The Fracking Process

Hydraulic fracturing, commonly called fracking, is a drilling technique used for extracting oil or natural gas from deep underground.

Fracking is a hotly debated environmental and political issue. Advocates insist it is a safe and economical source of clean energy; critics, however, claim fracking can destroy drinking water supplies, pollute the air, contribute to the greenhouse gases that cause global warming, and trigger earthquakes.

The oil and gas industry claim that hydraulic fracturing has been around since the 1940s. So if the technique has been around so long why is it controversial?

The answer is 3 recent technological developments which have enabled fracking to be used in so-called “unconventional” or “tight” geology such as shale. Prior to the 1990s, the oil and gas industry used to view shale as one of the useless layers of rock you had to drill through to get to a sandstone or limestone oil or gas reservoir. A single vertical well could drain one such reservoir; any oil or gas in the shale layer, however, simply does not want to flow. It has to be forced out

So what are the 3 technologies which have enabled the exploitation of shale oil and gas?
1) Deviated well bores / directional drilling, which was developed during the 1980s. The well bore needs to be in contact with as much as the shale layer as possible – a vertical well would only have access to a thin vertical section of rock.

2) Slickwater, developed in the mid 1990s. This is basically water with, amongst other things, friction-reducing chemical additives, enabling huge volumes of water to be pumped down the deviated well bores to create the network of fractures. (Hydro-fracturing into conventional geology typically uses less than 100,000 gallons of fluid; 2,000,000 – 6,000,000 gallons is required for for shale.)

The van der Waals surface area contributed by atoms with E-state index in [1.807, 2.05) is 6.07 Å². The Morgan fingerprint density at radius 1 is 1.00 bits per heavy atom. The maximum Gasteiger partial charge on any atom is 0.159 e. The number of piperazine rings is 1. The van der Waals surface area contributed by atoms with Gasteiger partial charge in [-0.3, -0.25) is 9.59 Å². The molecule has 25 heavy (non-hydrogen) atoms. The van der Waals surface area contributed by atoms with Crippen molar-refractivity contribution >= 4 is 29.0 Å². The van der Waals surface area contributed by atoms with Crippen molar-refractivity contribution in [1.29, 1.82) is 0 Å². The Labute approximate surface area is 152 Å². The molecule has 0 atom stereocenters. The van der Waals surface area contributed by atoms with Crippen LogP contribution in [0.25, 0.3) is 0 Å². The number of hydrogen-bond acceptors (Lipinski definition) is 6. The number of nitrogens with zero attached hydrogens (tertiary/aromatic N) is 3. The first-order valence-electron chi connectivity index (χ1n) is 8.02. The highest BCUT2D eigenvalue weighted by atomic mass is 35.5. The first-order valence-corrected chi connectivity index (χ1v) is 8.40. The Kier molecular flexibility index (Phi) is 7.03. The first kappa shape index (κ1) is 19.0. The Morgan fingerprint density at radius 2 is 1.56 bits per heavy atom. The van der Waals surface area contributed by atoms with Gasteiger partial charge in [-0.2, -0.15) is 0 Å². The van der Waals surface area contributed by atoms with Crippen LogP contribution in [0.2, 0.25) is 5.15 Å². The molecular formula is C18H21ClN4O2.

3) Multi-well pads, first seen during the early part of the 21st century. A single deviated well bore would still only reach a small part of the shale layer. Drilling multiple wells from the same pad makes the process of extracting the oil and gas more economical.

In simplified terms, the fracking process starts with a well that is drilled vertically or at an angle from the surface to a depth of 1 to 2 miles or more. The vertical well is then encased in steel and cement.

Once the vertical well reaches the deep layer of rock where natural gas or oil exists, the well curves and begins drilling horizontally along that rock layer. Horizontal drilling can extend more than 1 mile from the vertical well bore.

After the fracking well is fully drilled and encased, fracking fluid is pumped down into the well at extremely high pressure, in some cases exceeding 9,000 pounds per square inch (62,050 kilopascals). The pressure is powerful enough to fracture the surrounding rock, creating fissures and cracks through which oil and gas can flow.

The fluid that is pumped into the well to fracture the rock is called slickwater. It is mostly water, though it also can contain a wide range of additives and chemicals that serve an engineering purpose. Additives can include detergents, salts, acids, alcohols, lubricants and disinfectants. These chemical additives usually make up 0.5 to 2 percent of the slickwater, with the remaining 98 to 99.5 percent consisting of plain water.

In addition to the water and chemical additives, "proppants" such as sand and ceramic particles are also pumped into the fracking well. These proppants are added to prop open the fractures that form under pressure, thereby ensuring that gas and oil can continue to flow freely out of rock fractures even after pumping pressure is released.

Once the underground rock is shattered and proppants are pumped into place, trapped reservoirs of gas and oil are released and pumped back to the surface, along with millions of gallons of "flowback" liquid.

The flowback liquid contains water and a number of contaminants, including radioactive material, heavy metals, hydrocarbons and other toxins. Flowback water can be treated, but there are large volumes of it and so dealing with it is expensive. Faults in the casing, well design or cement bond are typical causes of flowback water contamination experienced in fracking areas. Earthquakes have also been linked to the reinjection of flowback water into disposal wells.

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